Gillette is moving toward buying a natural gas-fired unit that will provide 40-megawatts of power on demand.
The city may buy the 10-year-old natural gas combustion turbine II at Wyodak for $22 million. If it follows through with the plan, it will be the second power plant that the city owns at the Wyodak complex. It also owns 23 percent of WyGen III, which supplies most of the city’s power.
But when the demand for power surges, as it does during peak air conditioning months, the city buys supplemental power from the Municipal Energy Agency of Nebraska. It is a consortium that buys power from different providers and sells it. The city’s contract with MEAN is up for renewal in 2014.
Black Hills Power approached the city with the option of buying the combustion turbine because of its partnership with the city through WyGen III. City officials determined that it was a win-win situation.
“When we save money, they earn money,” explained City Administrator Carter Napier.
It’s basically a built-in incentive for Black Hills to find energy that is cheaper for Gillette than it would be for Gillette to turn on the turbine. When the machine is turned on, the city gets all the savings, but when it’s off, Black Hills gains as well, Napier said.
“They get a little piece of that savings pie that ordinarily they would not,” Napier said. “The model automatically encourages them to make us the benefactors.”
If the city were to stay with MEAN, then in 20 years it could expect to pay about $71 for a megawatt hour. If it buys the turbine, in the worst-case scenario the city would only pay about $64 per megawatt hour.
That means that in the absolute worst-case scenario, the city still would save $43 million after 20 years if it were to buy the turbine. In a more probable scenario, the city could expect to save $83 million over 20 years, Napier said.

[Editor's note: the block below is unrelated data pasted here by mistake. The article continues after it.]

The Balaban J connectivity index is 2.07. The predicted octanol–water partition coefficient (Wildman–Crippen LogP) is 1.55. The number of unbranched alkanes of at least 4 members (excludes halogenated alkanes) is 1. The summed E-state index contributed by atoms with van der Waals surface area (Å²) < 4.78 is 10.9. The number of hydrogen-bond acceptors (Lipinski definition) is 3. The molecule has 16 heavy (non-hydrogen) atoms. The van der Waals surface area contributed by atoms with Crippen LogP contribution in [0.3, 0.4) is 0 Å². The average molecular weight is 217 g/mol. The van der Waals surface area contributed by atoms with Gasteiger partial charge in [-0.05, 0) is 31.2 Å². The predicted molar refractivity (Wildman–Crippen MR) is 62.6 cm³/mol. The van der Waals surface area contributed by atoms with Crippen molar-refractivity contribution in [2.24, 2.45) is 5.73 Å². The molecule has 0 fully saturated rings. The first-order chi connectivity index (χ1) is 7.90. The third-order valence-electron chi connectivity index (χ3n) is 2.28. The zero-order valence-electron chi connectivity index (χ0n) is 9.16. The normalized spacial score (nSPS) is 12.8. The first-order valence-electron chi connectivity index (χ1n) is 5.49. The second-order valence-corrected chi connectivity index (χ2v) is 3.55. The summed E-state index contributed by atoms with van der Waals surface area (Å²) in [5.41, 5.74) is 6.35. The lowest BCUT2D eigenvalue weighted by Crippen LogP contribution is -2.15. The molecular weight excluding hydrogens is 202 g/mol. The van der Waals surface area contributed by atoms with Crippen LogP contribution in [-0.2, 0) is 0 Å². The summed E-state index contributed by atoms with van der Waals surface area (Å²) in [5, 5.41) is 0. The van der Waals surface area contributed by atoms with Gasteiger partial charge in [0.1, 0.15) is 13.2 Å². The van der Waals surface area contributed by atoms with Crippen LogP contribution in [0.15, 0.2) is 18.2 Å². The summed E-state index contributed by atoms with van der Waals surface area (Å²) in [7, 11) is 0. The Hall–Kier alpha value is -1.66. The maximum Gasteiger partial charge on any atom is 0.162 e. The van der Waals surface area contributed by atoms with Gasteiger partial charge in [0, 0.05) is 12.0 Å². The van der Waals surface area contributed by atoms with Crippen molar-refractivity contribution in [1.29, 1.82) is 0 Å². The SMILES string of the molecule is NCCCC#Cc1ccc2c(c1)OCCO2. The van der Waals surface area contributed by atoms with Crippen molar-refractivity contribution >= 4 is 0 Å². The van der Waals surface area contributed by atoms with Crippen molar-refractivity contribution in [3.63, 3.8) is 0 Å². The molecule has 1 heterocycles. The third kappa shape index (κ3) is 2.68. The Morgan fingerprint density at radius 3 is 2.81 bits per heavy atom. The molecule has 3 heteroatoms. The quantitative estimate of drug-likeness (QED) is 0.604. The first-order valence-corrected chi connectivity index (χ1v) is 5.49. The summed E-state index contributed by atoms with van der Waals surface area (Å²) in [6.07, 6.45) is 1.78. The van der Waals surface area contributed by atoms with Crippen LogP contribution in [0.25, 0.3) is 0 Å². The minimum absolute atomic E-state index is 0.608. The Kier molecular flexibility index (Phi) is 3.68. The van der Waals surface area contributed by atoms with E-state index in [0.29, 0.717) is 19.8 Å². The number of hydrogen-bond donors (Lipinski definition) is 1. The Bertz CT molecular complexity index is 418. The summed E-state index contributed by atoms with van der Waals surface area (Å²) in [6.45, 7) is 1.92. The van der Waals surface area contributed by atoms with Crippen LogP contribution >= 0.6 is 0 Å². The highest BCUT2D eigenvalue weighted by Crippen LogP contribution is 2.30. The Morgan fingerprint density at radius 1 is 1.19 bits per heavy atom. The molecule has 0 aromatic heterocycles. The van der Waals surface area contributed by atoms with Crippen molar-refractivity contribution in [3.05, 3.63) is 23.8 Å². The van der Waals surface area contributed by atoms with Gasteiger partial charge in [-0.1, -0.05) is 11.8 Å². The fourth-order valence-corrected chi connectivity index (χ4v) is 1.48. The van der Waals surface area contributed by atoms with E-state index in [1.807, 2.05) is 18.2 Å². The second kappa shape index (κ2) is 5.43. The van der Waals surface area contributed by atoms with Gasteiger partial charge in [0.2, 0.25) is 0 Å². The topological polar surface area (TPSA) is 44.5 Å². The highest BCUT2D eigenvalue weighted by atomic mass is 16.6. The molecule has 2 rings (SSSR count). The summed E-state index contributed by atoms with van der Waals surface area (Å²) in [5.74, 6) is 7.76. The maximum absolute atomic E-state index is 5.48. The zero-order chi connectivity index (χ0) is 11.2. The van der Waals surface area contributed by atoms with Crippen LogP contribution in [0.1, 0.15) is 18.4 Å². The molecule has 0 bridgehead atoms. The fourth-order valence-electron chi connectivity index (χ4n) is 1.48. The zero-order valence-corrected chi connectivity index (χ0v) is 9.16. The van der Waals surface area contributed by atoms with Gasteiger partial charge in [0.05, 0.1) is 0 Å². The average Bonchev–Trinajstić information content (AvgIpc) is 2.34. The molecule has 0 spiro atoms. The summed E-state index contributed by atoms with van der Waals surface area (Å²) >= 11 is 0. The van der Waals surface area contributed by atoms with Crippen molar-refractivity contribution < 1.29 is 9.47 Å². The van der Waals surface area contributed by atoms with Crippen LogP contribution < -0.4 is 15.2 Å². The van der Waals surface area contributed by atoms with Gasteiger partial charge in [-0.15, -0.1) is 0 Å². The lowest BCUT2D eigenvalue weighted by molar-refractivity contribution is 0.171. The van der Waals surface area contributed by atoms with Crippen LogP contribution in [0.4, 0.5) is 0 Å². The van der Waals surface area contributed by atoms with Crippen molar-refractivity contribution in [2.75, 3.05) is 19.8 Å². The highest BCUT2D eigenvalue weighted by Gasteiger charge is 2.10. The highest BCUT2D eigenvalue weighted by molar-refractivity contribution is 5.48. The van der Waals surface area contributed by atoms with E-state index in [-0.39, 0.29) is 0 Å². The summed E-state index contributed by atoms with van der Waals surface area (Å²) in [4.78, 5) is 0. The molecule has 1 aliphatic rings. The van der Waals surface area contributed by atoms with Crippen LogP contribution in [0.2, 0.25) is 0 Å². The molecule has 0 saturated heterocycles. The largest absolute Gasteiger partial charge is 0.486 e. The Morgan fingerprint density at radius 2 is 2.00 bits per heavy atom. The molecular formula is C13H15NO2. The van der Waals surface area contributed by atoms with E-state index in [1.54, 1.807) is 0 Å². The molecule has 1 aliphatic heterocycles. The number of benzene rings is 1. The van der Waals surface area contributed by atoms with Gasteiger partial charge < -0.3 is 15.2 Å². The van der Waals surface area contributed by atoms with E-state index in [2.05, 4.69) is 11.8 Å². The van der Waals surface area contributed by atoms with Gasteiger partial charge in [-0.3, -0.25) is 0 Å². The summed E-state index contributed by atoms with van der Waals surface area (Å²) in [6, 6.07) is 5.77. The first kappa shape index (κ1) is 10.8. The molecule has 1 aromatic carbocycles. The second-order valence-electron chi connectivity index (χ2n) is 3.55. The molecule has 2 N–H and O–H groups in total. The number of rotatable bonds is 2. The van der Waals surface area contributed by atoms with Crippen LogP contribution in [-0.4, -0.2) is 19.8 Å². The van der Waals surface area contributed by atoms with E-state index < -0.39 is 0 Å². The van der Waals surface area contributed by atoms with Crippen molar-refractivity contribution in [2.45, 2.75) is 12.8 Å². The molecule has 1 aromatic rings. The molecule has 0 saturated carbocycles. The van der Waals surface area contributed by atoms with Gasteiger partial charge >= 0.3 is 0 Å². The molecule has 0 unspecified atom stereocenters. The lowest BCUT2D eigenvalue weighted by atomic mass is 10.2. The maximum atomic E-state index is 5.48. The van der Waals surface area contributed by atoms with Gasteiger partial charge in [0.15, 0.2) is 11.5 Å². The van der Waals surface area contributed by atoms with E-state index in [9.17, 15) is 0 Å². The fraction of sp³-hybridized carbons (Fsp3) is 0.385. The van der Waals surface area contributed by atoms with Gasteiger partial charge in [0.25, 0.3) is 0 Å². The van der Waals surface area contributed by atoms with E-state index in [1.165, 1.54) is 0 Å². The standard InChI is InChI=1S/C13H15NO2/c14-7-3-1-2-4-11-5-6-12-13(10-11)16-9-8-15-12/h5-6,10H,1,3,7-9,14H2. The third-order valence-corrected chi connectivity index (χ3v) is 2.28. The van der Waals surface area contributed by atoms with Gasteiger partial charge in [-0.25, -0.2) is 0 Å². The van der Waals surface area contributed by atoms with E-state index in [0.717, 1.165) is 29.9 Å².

The purchase also could allow the city to buy cheaper energy on the market.
“Because we would be an owner of this turbine, we would have the option of purchasing economy energy,” Napier said.
The city now cannot buy economy energy — which is cheaper — because it doesn’t have the ability to produce supplemental energy, explained Mark Lux, vice president and general manager of Black Hills Corp.
Electric energy can’t be stored anywhere economically, Lux said.
So a buyer of economy energy must have the capability to back up that purchase in the event that the line feeding that purchase cuts off. If the buyer doesn’t have that capability, then it would have to buy firm energy, which is more expensive but guarantees that the energy will be there. Having the combustion turbine, which can ignite and go from zero to 40 megawatts in 10 minutes, would give the city this capability, he added.
“This is a turn-key or on-demand system where we really only use it when we need to. We use it when we realize that turning the system on is the best cost alternative to us that the market can’t beat,” Napier said.
“When you’re a part of the market, you’re not at the mercy of the market,” Councilman Robin Kuntz said.
Whatever it costs to run the turbine, that’s what would be Gillette’s cost for energy. If it’s less, then the city will turn off the turbine and buy from the market. Black Hills Power would monitor the market and look for those cheaper rates because it would be in the company’s best interest.
But it’s a benefit to Black Hills, too.